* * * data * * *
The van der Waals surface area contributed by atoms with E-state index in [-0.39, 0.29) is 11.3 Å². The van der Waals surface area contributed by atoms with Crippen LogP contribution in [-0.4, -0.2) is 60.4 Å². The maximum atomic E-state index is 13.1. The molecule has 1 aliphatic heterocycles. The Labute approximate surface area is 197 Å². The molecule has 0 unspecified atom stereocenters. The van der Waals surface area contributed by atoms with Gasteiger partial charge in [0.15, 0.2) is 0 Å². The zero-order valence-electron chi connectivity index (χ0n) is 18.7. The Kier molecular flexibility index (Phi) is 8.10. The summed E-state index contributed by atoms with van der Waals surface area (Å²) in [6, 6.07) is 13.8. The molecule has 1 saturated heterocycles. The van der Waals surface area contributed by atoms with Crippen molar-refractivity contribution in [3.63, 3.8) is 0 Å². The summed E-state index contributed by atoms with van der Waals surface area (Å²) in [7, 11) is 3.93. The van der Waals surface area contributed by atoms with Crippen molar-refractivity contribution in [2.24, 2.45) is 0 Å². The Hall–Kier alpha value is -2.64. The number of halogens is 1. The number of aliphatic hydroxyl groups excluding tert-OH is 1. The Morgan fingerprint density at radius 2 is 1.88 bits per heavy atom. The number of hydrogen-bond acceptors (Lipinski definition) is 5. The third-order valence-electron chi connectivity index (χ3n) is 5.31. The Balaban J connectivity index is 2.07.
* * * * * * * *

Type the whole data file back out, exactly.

The van der Waals surface area contributed by atoms with E-state index in [-0.39, 0.29) is 11.3 Å². The van der Waals surface area contributed by atoms with Crippen LogP contribution in [-0.4, -0.2) is 60.4 Å². The maximum atomic E-state index is 13.1. The molecule has 1 aliphatic heterocycles. The Labute approximate surface area is 197 Å². The molecule has 0 unspecified atom stereocenters. The van der Waals surface area contributed by atoms with Gasteiger partial charge in [0.15, 0.2) is 0 Å². The zero-order valence-electron chi connectivity index (χ0n) is 18.7. The Kier molecular flexibility index (Phi) is 8.10. The summed E-state index contributed by atoms with van der Waals surface area (Å²) in [6, 6.07) is 13.8. The molecule has 1 saturated heterocycles. The van der Waals surface area contributed by atoms with Crippen molar-refractivity contribution in [3.63, 3.8) is 0 Å². The summed E-state index contributed by atoms with van der Waals surface area (Å²) in [7, 11) is 3.93. The van der Waals surface area contributed by atoms with Crippen molar-refractivity contribution in [2.24, 2.45) is 0 Å². The Hall–Kier alpha value is -2.64. The number of halogens is 1. The number of aliphatic hydroxyl groups excluding tert-OH is 1. The Morgan fingerprint density at radius 2 is 1.88 bits per heavy atom. The number of hydrogen-bond acceptors (Lipinski definition) is 5. The third-order valence-electron chi connectivity index (χ3n) is 5.31. The Balaban J connectivity index is 2.07.